The U.S. government has accused and indicted five Chinese officials of cyberspying and economic espionage, stealing private companies' trade secrets.

The Chinese government has retaliated and says that the current charges against the five Chinese military officials are fabricated. China has also warned the U.S. that the current issue may affect both countries' diplomatic as well as commercial relations.

According to a recent Los Angeles Times report, the U.S. government has indicated that it will not tolerate China's cyberspying on state and private companies.

"This administration will not tolerate actions by any nation that seeks to illegally sabotage American companies and undermine the integrity of fair competition in the operation of the free market," says U.S. Attorney General Eric H. Holder Jr.

However, China's Foreign Ministry spokesman, Qin Gang, pointed out that in fact the U.S. had hacked into a Chinese telecommunications provider's systems. The spokesman highlighted the ongoing debate regarding Edward Snowden, a contractor of the U.S. National Security Agency, who leaked classified data regarding the agency's operations related to telephone hacking.

"The Chinese government, the Chinese military and their relevant personnel have never engaged or participated in cybertheft of trade secrets," says Qin Gang. "The U.S. accusation against Chinese personnel is purely ungrounded and absurd."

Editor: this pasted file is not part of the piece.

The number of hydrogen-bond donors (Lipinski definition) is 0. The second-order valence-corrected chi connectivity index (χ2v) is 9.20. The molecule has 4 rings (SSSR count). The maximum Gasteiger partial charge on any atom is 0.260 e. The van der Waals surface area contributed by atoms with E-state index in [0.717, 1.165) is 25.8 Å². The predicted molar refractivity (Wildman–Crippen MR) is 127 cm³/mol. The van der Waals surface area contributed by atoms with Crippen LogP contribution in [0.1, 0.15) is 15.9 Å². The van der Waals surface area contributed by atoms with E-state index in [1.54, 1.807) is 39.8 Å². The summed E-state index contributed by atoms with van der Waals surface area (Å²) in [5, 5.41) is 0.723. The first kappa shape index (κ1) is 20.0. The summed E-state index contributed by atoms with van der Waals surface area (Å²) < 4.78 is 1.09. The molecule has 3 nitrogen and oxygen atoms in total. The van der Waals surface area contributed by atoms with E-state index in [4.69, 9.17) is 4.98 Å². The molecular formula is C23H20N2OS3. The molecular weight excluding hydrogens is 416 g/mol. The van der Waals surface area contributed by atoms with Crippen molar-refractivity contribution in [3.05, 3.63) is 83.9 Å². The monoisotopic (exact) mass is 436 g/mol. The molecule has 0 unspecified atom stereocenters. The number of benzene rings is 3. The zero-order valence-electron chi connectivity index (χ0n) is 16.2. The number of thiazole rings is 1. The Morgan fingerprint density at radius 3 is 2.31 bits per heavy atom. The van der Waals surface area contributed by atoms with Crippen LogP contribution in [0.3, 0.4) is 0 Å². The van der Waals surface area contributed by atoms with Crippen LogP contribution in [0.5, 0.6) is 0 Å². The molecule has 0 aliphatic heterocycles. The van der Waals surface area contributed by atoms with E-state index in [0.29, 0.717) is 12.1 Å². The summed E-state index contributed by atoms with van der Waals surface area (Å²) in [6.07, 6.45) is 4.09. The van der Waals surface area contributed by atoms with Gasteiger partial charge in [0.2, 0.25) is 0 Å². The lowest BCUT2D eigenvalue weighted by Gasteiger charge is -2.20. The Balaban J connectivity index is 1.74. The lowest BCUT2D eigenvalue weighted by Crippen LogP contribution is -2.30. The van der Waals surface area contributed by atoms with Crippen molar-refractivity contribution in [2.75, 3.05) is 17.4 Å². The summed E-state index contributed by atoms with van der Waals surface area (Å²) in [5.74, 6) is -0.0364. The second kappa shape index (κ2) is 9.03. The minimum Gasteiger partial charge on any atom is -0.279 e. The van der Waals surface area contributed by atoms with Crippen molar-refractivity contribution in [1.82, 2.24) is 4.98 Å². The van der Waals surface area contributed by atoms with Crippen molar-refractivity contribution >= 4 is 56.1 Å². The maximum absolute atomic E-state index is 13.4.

Holder says the controversial NSA surveillance program was meant solely for the purpose of national security and it was not meant to give any U.S. company a competitive advantage over any Chinese company.

U.S. government officials suggest that the Chinese military officials spied on several organizations based in the United States to get a competitive advantage. The five indicted Chinese officials are said to have spied on companies such as Alcoa, Allegheny Technologies, the United Steelworkers union, U.S. Steel, Westinghouse Electric, and more.

Holder claims that the five Chinese military workers stole "sensitive, internal communications" and trade secrets of several U.S. companies that give Chinese companies valuable details regarding strategies and weaknesses of U.S. competitors who are engaged in legal battles and trade disputes with some Chinese firms.

The U.S. government issued a detailed indictment about the five Chinese military officials, which included their names, pictures and Internet handles as well as the building addresses of the accused in China. The U.S. does not expect the Chinese government to arrest the five alleged military officials identified as Wang Dong, Wen Xinyu, Sun Kailiang, Gu Chunhui and Huang Zhenyu.

The Chinese government has urged the U.S. government to drop the indictment on the five Chinese military officials.

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